60 Wellington buildings shut

RNZ reports that 60 Wellington buildings are shut following the earthquakes, with a 10 storey building in Molesworth Street condemned and to be demolished.

A large office block in central Wellington will be demolished as a result of damage sustained in Monday morning’s earthquake, but it is not yet known when that might take place.

The 10-storey building – at 61 Molesworth Street – was cordoned off yesterday after engineers doing post-quake checks discovered a major structural beam had fractured “like a bone”.

Civil Defence said the unoccupied office building  had severe structural damage and was at risk of collapse.

Wellington officials appear to be trying to play down the effects but both he amount of damage and the indications of risks if a large earthquake struck much closer to Wellington can’t be ignored.

Wellington Mayor Justin Lester estimated about 60 buildings in Wellington were now closed as a result of the earthquake.

Lester said the Molesworth Street building would need to be ‘deconstructed’ – that may be a technical term but it sounds like an attempt to make it sound not as bad.

But Wellington City Council building compliance and consent manager Mike Scott said the city had held up “extremely well”, given the size of the shake.

It was a very large earthquake, but it was centred some distance from Wellington, and was smaller than the largest recorded earthquake in New Zealand, in 1855 centred in the nearby Wairarapapa.

If I lived or worked in Wellington I’d be a bit concerned, but plenty of reassurances are being given.

Stuff: More buildings closed, as Wellington’s mayor declares CBD safe for the public

Wellington has returned to work almost as normal within three days of Monday’s earthquake – but questions are being asked as to whether we’ve rushed back too soon.

More buildings were closed on Wednesday as engineers continued their inspections around the city, leaving about 60 offices and apartment blocks shut.

None of those buildings were on the Wellington City Council’s recently published earthquake-prone list, leading one industry leader to suggest standards may need to be reviewed.

A Wellington City Council list of 663 earthquake-prone buildings, published on November 3, did not feature any of the damaged buildings.

There should be some serious reviews after this event.

Wellington Mayor Justin Lester said there were no public safety concerns. “I can assure people the CBD is safe in all public aspects, and remind them to stay away from cordoned-off areas.”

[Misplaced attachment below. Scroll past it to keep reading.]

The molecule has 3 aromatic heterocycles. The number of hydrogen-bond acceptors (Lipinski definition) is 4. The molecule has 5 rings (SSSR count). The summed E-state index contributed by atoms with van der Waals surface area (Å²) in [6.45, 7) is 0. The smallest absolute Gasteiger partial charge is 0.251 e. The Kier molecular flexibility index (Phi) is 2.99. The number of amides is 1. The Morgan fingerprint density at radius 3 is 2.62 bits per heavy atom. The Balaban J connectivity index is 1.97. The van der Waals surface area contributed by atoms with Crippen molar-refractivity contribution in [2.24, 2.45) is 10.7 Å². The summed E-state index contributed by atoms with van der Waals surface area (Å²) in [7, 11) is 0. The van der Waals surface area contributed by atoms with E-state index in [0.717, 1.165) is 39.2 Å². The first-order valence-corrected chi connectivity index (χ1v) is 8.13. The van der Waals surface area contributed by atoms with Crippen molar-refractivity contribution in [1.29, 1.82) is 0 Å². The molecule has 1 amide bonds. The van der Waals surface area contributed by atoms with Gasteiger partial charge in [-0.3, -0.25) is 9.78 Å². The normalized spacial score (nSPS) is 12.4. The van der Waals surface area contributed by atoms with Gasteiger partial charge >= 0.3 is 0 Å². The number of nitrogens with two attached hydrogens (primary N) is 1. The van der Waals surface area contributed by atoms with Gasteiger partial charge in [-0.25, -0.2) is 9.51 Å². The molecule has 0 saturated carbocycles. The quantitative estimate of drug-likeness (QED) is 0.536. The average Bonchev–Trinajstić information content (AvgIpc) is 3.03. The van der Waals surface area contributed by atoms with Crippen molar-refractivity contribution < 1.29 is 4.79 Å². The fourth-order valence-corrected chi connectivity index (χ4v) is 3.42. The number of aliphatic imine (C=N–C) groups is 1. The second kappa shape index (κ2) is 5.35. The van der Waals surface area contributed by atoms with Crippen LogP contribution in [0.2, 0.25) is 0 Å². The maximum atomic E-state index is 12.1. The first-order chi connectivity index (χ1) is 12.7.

Institution of Professional Engineers NZ (IPENZ) chief executive Susan Freeman-Greene said every earthquake provided a lot of new information about how buildings performed.

“Engineers and others across the industry will need to work with councils and the Government to understand what this new information means for standards,” she said.

DAMAGED BUILDINGS:

* Statistics House (1 Harbour View Rd) – not listed as quake-prone
* NEC House (40 Taranaki St) – not listed
* Ministry of Defence HQ (2-12 Aitken St) – not listed
* Former Deloitte building (61 Molesworth St) – not listed
* BNZ building (60 Waterloo Quay) – not listed
* Tennyson apartment building (25 Tennyson St)  – not listed. But No 26 next door is listed, with an expiry date of 2024 to complete strengthening work
* Katherine Mansfield House (25 Tinakori Rd) – not listed
* Malvina Major retirement village (134 Burma Rd) – not listed

 

 

 

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5 Comments

  1. There’ll be little political stomach to move Government from Wellywood, I’m picking. There’d be an uprising in the provinces should Auckland be mooted and the competition between various areas would be substantial.

    However, it seems to me and the proverbial blind man that no amount of strengthening would save a single building should that 7.8 have struck under them.
    I know we’ve got Kaikoura’s to deal with, but the conversation about Wellington’s continued seat of Government needs to be had. Ministry of Defence figs.

    Reply
  2. Gob

     /  17th November 2016

    What concerns me is new and high tech buildings failing to shrug off an event well within their design specs. The BNZ building, which looks like a technical masterpiece, was closed for ages after the Seddon events about 4 years ago so damage cannot have been just cosmetic. Are we pushing fashion too far in preference to resilience?

    Reply
    • The envelope we’re pushing, is the building of anything in Wellington, period. It’s an accepted fact that there will a massive event there, and yet they continue to build, rebuild and keep our based government there.

      Close it down.

      Reply
  3. Kitty Catkin

     /  17th November 2016

    No ! No ! Not the KM building !!!

    Reply

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